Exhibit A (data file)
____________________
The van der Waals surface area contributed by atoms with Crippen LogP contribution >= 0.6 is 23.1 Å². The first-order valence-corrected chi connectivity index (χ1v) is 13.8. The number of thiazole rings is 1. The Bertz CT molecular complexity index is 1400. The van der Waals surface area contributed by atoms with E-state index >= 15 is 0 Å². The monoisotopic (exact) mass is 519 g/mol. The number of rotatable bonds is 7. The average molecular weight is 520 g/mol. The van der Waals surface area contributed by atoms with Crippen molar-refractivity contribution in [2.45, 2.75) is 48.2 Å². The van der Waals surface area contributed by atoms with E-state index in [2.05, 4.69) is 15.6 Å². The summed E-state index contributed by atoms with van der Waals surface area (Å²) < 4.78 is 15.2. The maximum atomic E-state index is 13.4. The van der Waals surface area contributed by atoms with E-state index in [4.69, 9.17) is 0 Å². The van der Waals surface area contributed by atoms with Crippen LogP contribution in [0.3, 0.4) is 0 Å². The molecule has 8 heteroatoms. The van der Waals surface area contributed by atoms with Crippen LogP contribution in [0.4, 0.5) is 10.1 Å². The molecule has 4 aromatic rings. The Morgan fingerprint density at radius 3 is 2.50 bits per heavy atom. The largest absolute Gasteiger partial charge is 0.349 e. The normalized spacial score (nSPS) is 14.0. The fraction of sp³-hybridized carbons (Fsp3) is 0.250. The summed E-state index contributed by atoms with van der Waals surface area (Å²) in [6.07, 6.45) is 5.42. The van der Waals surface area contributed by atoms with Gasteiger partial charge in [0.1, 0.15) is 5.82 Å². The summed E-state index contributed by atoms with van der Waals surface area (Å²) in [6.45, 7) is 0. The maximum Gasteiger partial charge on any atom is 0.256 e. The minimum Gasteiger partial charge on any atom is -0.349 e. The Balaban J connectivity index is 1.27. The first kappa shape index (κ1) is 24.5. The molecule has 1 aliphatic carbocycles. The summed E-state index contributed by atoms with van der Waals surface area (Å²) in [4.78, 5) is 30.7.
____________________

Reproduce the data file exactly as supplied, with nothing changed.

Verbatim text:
The van der Waals surface area contributed by atoms with Crippen LogP contribution >= 0.6 is 23.1 Å². The first-order valence-corrected chi connectivity index (χ1v) is 13.8. The number of thiazole rings is 1. The Bertz CT molecular complexity index is 1400. The van der Waals surface area contributed by atoms with E-state index >= 15 is 0 Å². The monoisotopic (exact) mass is 519 g/mol. The number of rotatable bonds is 7. The average molecular weight is 520 g/mol. The van der Waals surface area contributed by atoms with Crippen molar-refractivity contribution in [2.45, 2.75) is 48.2 Å². The van der Waals surface area contributed by atoms with E-state index in [2.05, 4.69) is 15.6 Å². The summed E-state index contributed by atoms with van der Waals surface area (Å²) < 4.78 is 15.2. The maximum atomic E-state index is 13.4. The van der Waals surface area contributed by atoms with E-state index in [4.69, 9.17) is 0 Å². The van der Waals surface area contributed by atoms with Crippen LogP contribution in [0.3, 0.4) is 0 Å². The molecule has 8 heteroatoms. The van der Waals surface area contributed by atoms with Crippen LogP contribution in [0.4, 0.5) is 10.1 Å². The molecule has 4 aromatic rings. The Morgan fingerprint density at radius 3 is 2.50 bits per heavy atom. The largest absolute Gasteiger partial charge is 0.349 e. The normalized spacial score (nSPS) is 14.0. The fraction of sp³-hybridized carbons (Fsp3) is 0.250. The summed E-state index contributed by atoms with van der Waals surface area (Å²) in [6.07, 6.45) is 5.42. The van der Waals surface area contributed by atoms with Gasteiger partial charge in [0.1, 0.15) is 5.82 Å². The summed E-state index contributed by atoms with van der Waals surface area (Å²) in [6.45, 7) is 0. The maximum Gasteiger partial charge on any atom is 0.256 e. The minimum Gasteiger partial charge on any atom is -0.349 e. The Balaban J connectivity index is 1.27. The first kappa shape index (κ1) is 24.5. The molecule has 1 aliphatic carbocycles. The summed E-state index contributed by atoms with van der Waals surface area (Å²) in [4.78, 5) is 30.7.